EndsightThis Greek bunch released this album digitally back in 2013 with a physical release materialising during 2014 but it seems it is getting a second push and has landed on my review pile this month. With an album already out from 2010 and this having what I deem as the second phase push, cynically one can read that as it didn’t do very well on the first release period. Purporting to be a mix of melodic death metal and metalcore this release is the epitome of modernised metal you often see on many support slots at a great number of shows I’ve attended over the years. There are hundreds of bands like this in most metallised countries and the difficulty of maintaining your profile in the cut throat metal world whilst being original is extremely difficult as bands hit the metal shoreline and break up on the crashing beach rocks of the discerning metal public and media alike.

Onto the album and “A Vicious Circle” listens exactly how you’d expect with my genre tagging, the modernised riffing is often saturated in that Swedish Gothenburg sound of melodic axe work pioneered by the likes of At The Gates and Arch Enemy. Whilst not in the realms of that level of musicianship this is a very accomplished album, detectable from the very moment that “The Final Sunlight” kicks off with its harmonised like riff. The dynamics are smooth as “Existence” fluidly follows and once again the guitar focuses your attention with its very ear friendly structuring. Vocally this is typical of the scene, core like shouts and bellows for the most part and would benefit from some cleaner sections to add variety to the songs that wouldn’t soften the overall approach to the album. “The Dive” offers a darker more sombre style on the riffing with a despondent melody and some very nice guitar embellishments and is probably the most different tune on here.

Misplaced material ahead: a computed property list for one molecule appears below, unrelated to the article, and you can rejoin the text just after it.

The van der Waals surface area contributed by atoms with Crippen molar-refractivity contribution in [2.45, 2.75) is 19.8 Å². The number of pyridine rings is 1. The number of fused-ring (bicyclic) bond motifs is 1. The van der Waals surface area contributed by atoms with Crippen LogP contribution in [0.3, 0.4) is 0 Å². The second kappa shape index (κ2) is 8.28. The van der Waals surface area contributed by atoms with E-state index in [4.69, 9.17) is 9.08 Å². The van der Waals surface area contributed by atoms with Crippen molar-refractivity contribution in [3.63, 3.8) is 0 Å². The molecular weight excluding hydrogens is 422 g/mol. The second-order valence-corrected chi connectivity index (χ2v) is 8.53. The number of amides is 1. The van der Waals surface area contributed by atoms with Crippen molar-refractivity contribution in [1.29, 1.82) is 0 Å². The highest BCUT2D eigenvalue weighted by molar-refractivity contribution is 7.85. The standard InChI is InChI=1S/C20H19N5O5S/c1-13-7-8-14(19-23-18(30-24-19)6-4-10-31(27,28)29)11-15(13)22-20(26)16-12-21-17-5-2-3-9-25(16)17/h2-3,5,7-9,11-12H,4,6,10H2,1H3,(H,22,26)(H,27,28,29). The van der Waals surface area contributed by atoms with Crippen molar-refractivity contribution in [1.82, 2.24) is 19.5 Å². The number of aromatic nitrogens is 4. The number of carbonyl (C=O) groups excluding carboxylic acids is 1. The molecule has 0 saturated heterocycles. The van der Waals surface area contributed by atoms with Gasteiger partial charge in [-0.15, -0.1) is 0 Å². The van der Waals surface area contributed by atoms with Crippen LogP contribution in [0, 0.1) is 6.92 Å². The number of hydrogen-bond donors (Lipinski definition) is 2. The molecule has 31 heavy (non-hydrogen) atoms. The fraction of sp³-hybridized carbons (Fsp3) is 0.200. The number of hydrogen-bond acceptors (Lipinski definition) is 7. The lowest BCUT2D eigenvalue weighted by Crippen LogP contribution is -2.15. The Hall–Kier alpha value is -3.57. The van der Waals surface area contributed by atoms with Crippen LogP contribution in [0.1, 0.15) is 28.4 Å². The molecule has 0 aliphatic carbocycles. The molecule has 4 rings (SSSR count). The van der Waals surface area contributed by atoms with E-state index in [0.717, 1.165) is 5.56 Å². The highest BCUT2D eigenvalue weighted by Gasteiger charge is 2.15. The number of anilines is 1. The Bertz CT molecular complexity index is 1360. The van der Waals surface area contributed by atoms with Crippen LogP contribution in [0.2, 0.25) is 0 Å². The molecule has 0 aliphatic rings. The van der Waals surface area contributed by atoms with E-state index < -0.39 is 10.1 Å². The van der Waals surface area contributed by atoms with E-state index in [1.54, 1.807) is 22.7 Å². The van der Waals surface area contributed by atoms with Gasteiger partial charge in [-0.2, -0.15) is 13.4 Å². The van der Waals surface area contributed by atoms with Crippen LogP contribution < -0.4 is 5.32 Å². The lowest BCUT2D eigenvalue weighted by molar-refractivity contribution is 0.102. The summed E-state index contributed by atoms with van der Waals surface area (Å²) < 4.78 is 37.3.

Returning to familiar territory with “Rejecting The Parasites” the band sits comfortably within the ranks of bands like Darkest Hour, Unearth and possibly the more modern In Flames material, as the tune adopts a hardcore like shouted vocal in the middle followed by a good punchy riff. If I’d heard this release about ten years ago I’d have been very pleased and played it a lot but with the scene being full of bands like this it is hard to wax lyrically in praise of the band despite this release being a very strong album overall in its chosen field. The release is available digitally extremely cheaply as is the CD from their bandcamp page and if you’ve a spare ten minutes or so to check these guys out then do so as they offer good modern metal that is better than most.

(6.5/10 Martin Harris)